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Dog Overboard: Ocean Institute Crew Takes Action

Ocean Institute crew helps rescue dog in Dana Point harbor.

It’s all in a day’s work at the Ocean Institute.  Everyone likes a story with a great ending. I know I do, especially when it involves a deaf dog that needs rescuing from a precarious situation in very cold water—58 degrees.

I’m happy to say no one was hurt during the rescue operation on Wednesday morning when 1-year-old Duke, a 65-pound Boxer, took a misstep that landed him in hot water—so to speak. Thanks to screams and yells for help by Duke’s owner, three Ocean Institute staff put their training into action at the Dana Point harbor.

It just happens the three staff members are among the crew of the Ocean Institute tallship Spirit of Dana Point. Carly Rocha, Mary Elizabeth Portwood and Eric Martel jumped into a 14-foot dinghy and motored about 100 feet away to aid Meredith McKenzie. McKenzie was hanging half-on and half-off her sailboat, holding on to Duke by the collar and chest to keep his head above water.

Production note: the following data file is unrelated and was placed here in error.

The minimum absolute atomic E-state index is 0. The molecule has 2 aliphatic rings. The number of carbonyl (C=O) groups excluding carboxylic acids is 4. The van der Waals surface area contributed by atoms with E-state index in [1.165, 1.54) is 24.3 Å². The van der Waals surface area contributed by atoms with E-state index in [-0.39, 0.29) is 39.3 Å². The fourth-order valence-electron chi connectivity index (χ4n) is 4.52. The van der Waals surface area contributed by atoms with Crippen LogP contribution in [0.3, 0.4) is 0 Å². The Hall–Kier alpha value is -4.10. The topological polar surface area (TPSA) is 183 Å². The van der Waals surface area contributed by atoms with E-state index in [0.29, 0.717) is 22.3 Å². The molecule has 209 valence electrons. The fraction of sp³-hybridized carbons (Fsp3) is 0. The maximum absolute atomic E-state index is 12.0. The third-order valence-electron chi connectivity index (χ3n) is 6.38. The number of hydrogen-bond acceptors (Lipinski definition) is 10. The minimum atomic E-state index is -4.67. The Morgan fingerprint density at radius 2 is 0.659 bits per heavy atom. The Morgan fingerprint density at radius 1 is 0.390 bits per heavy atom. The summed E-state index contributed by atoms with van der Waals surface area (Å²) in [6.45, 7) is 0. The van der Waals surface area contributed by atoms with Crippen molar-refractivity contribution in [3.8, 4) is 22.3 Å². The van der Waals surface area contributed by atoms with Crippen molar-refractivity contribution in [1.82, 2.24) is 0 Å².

Rocha and Portwood untangled Duke, who was partially caught in some lines when he fell trying to get on his owners’ boat.

Martel said, “We are used to rescues because we regularly do 'Man Overboard' training for our ships at the Ocean Institute.”

Even the Ocean Institute Program Director of Maritime Karin Vardaman rowed out in a 14-foot longboat to check on the dog’s health.   

Duke’s owners, Randy and Meredith McKenzie, had only purchased the boat around Christmas. The incident interrupted an outing to buy Duke’s life vest and take him for a walk. The McKenzies will complete Duke’s training by giving him lessons on using the boat’s swim steps. By the way, Duke recognizes sign language. 

Duke is a lucky dog. His owner hung on to him for dear life for at least 10 minutes before help arrived. The luck continued with the good fortune of experienced Ocean Institute staff at hand.

Actually, the only “casualty” was Meredith’s front crown that was knocked out and now is at the bottom of Dana Point harbor.

When the rescue was over, Rocha went back to work at the Ocean Institute’s Kids’ Conference on Watershed. Portwood went back to another teaching program in progress at the Institute and Martel went back to work on the Spirit of Dana Point.

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